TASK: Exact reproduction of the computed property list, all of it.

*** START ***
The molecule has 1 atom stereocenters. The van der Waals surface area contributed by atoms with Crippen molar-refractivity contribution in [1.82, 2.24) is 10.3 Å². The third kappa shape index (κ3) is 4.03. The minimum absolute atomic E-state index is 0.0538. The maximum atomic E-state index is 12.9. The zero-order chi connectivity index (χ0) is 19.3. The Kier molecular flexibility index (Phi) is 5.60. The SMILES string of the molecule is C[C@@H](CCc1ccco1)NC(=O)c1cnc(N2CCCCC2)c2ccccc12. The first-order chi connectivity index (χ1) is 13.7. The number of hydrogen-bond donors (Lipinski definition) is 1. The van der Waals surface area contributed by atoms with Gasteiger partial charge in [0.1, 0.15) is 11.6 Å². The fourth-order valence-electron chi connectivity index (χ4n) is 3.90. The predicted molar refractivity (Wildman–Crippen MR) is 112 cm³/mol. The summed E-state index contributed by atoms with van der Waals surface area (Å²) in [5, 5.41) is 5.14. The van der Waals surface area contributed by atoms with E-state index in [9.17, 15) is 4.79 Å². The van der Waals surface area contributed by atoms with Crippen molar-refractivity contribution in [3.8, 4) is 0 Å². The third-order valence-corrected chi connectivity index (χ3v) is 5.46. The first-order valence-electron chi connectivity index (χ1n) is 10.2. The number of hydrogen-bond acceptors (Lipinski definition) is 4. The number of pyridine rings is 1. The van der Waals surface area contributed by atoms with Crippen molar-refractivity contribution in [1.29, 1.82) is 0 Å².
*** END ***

The molecule has 1 atom stereocenters. The van der Waals surface area contributed by atoms with Crippen molar-refractivity contribution in [1.82, 2.24) is 10.3 Å². The third kappa shape index (κ3) is 4.03. The minimum absolute atomic E-state index is 0.0538. The maximum atomic E-state index is 12.9. The zero-order chi connectivity index (χ0) is 19.3. The Kier molecular flexibility index (Phi) is 5.60. The SMILES string of the molecule is C[C@@H](CCc1ccco1)NC(=O)c1cnc(N2CCCCC2)c2ccccc12. The first-order chi connectivity index (χ1) is 13.7. The number of hydrogen-bond donors (Lipinski definition) is 1. The van der Waals surface area contributed by atoms with Gasteiger partial charge in [0.1, 0.15) is 11.6 Å². The fourth-order valence-electron chi connectivity index (χ4n) is 3.90. The predicted molar refractivity (Wildman–Crippen MR) is 112 cm³/mol. The summed E-state index contributed by atoms with van der Waals surface area (Å²) in [5, 5.41) is 5.14. The van der Waals surface area contributed by atoms with E-state index in [9.17, 15) is 4.79 Å². The van der Waals surface area contributed by atoms with Crippen molar-refractivity contribution in [3.8, 4) is 0 Å². The third-order valence-corrected chi connectivity index (χ3v) is 5.46. The first-order valence-electron chi connectivity index (χ1n) is 10.2. The number of hydrogen-bond acceptors (Lipinski definition) is 4. The number of pyridine rings is 1. The van der Waals surface area contributed by atoms with Crippen molar-refractivity contribution in [1.29, 1.82) is 0 Å².